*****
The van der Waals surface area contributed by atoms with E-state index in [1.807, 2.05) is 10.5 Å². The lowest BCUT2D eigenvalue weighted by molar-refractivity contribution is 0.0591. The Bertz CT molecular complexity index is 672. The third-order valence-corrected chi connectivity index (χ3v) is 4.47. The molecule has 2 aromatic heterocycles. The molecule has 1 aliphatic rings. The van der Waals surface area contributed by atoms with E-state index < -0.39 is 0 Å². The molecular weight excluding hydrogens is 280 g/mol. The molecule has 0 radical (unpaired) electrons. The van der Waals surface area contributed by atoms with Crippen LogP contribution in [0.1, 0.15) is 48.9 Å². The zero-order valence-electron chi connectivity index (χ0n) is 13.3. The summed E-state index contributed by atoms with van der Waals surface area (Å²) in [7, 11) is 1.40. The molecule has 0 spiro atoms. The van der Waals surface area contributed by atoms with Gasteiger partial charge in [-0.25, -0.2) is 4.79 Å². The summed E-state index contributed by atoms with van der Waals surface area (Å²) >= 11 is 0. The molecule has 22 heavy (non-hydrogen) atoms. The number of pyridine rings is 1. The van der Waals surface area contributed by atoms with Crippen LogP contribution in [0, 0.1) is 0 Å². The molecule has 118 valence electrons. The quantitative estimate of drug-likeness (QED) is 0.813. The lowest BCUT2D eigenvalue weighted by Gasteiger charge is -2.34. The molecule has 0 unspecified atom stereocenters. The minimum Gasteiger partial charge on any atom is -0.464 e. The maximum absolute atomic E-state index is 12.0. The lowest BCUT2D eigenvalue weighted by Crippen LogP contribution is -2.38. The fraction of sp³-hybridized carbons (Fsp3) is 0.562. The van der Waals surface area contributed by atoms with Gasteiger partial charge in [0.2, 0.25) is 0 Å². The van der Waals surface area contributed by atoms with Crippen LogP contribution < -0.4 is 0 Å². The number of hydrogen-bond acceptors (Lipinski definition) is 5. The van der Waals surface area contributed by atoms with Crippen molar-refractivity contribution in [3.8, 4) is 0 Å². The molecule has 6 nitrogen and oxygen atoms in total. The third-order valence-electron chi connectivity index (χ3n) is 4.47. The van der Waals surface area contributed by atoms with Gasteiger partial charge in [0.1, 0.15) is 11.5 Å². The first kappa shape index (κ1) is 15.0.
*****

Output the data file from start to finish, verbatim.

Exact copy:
The van der Waals surface area contributed by atoms with E-state index in [1.807, 2.05) is 10.5 Å². The lowest BCUT2D eigenvalue weighted by molar-refractivity contribution is 0.0591. The Bertz CT molecular complexity index is 672. The third-order valence-corrected chi connectivity index (χ3v) is 4.47. The molecule has 2 aromatic heterocycles. The molecule has 1 aliphatic rings. The van der Waals surface area contributed by atoms with E-state index < -0.39 is 0 Å². The molecular weight excluding hydrogens is 280 g/mol. The molecule has 0 radical (unpaired) electrons. The van der Waals surface area contributed by atoms with Crippen LogP contribution in [0.1, 0.15) is 48.9 Å². The zero-order valence-electron chi connectivity index (χ0n) is 13.3. The summed E-state index contributed by atoms with van der Waals surface area (Å²) in [7, 11) is 1.40. The molecule has 0 spiro atoms. The van der Waals surface area contributed by atoms with Gasteiger partial charge in [-0.25, -0.2) is 4.79 Å². The summed E-state index contributed by atoms with van der Waals surface area (Å²) >= 11 is 0. The molecule has 22 heavy (non-hydrogen) atoms. The number of pyridine rings is 1. The van der Waals surface area contributed by atoms with Crippen LogP contribution in [0, 0.1) is 0 Å². The molecule has 118 valence electrons. The quantitative estimate of drug-likeness (QED) is 0.813. The lowest BCUT2D eigenvalue weighted by Gasteiger charge is -2.34. The molecule has 0 unspecified atom stereocenters. The minimum Gasteiger partial charge on any atom is -0.464 e. The maximum absolute atomic E-state index is 12.0. The lowest BCUT2D eigenvalue weighted by Crippen LogP contribution is -2.38. The fraction of sp³-hybridized carbons (Fsp3) is 0.562. The van der Waals surface area contributed by atoms with Gasteiger partial charge in [0.2, 0.25) is 0 Å². The van der Waals surface area contributed by atoms with Crippen LogP contribution < -0.4 is 0 Å². The number of hydrogen-bond acceptors (Lipinski definition) is 5. The van der Waals surface area contributed by atoms with Crippen molar-refractivity contribution in [3.8, 4) is 0 Å². The molecule has 6 nitrogen and oxygen atoms in total. The third-order valence-electron chi connectivity index (χ3n) is 4.47. The van der Waals surface area contributed by atoms with Gasteiger partial charge in [0.1, 0.15) is 11.5 Å². The first kappa shape index (κ1) is 15.0.